(Reuters) - U.S. airlines are doing a better job in overall performance, improving on-time arrivals and handling of lost bags, while drawing fewer customer complaints, an annual report based on federal data shows.
An analysis of U.S. Department of Transportation airline performance data shows that the industry's overall quality rating improved to -1.08 in 2011 from -1.20 in 2010. The rankings are based on four factors: On-time performance, denied boardings, mishandled baggage and customer complaints.
Dean Headley, associate professor at the W. Frank Barton School of Business at Wichita State University and one of the study researchers, said industry performance on all four factors improved this year. Things have gotten better overall since 2007, when the airline quality score had its worst showing since the yearly report was begun in the early 1990s, he added.
"Whether or not the consumer can actually notice this is still kind of up for debate," Headley said. "Sometimes small changes don't always translate to better expectations and better perceptions of outcomes."
Many U.S. airlines have cut costs and retired their least fuel-efficient planes in recent years in a bid to return to profitability.
"Fuel is one of those things they can't do much about, but they can control other things," Headley said.
Among the 15 carriers rated in the latest year, 10 had a better overall airline quality rating, the report said.
Smaller or discount carriers such as Hawaiian Holdings Inc, JetBlue Airways and Alaska Air Group had stronger showings than their bigger counterparts in the current ranking.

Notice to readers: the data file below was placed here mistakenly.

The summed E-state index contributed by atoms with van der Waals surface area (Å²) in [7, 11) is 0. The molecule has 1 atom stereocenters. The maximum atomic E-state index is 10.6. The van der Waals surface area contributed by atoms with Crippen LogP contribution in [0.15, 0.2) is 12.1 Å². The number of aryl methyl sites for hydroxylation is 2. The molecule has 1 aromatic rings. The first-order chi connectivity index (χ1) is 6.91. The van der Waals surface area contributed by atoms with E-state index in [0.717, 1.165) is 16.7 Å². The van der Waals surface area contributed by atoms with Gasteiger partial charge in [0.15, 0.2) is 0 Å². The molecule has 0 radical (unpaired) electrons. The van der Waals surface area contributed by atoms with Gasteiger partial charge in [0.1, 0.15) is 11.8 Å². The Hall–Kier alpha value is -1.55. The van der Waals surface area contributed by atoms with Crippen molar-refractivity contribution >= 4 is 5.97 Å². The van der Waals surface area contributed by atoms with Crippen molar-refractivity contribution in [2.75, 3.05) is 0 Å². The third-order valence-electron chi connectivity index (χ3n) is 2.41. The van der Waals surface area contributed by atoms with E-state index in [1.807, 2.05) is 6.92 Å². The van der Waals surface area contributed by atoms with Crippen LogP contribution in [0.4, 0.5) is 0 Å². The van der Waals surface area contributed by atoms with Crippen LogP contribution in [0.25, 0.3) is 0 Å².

AirTran, which was acquired last year by Southwest Airlines, was No. 1 overall for the second-straight year as customer complaints dropped and on-time performance improved.
Among more traditional carriers, Delta Air Lines ranked sixth overall in quality of service, followed by Southwest in seventh place and US Airways Group eighth. Headley said Atlanta-based Delta was the only carrier to post improvement in all four of the categories that influence the report.
AMR Corp's American Airlines, which filed for Chapter 11 bankruptcy protection last year, ranked 10th overall, with a slightly improved score. The report noted poorer on-time arrivals and higher customer complaints for American, even as it improved its handling of lost baggage.
United Airlines and Continental Airlines, which merged in 2010 to create United Continental Holdings, were near the bottom in terms of overall ratings for 2011 as their scores worsened from the year earlier. Headley said disruption in the wake of changes stemming from the merger likely played a role in their performance.
Continental ranked 11th among the 15 carriers in the study, while United was 12th.
The report is conducted annually by Wichita State University and Purdue University based on data from the U.S. Department of Transportation.
(Reporting by Karen Jacobs; editing by Gunna Dickson)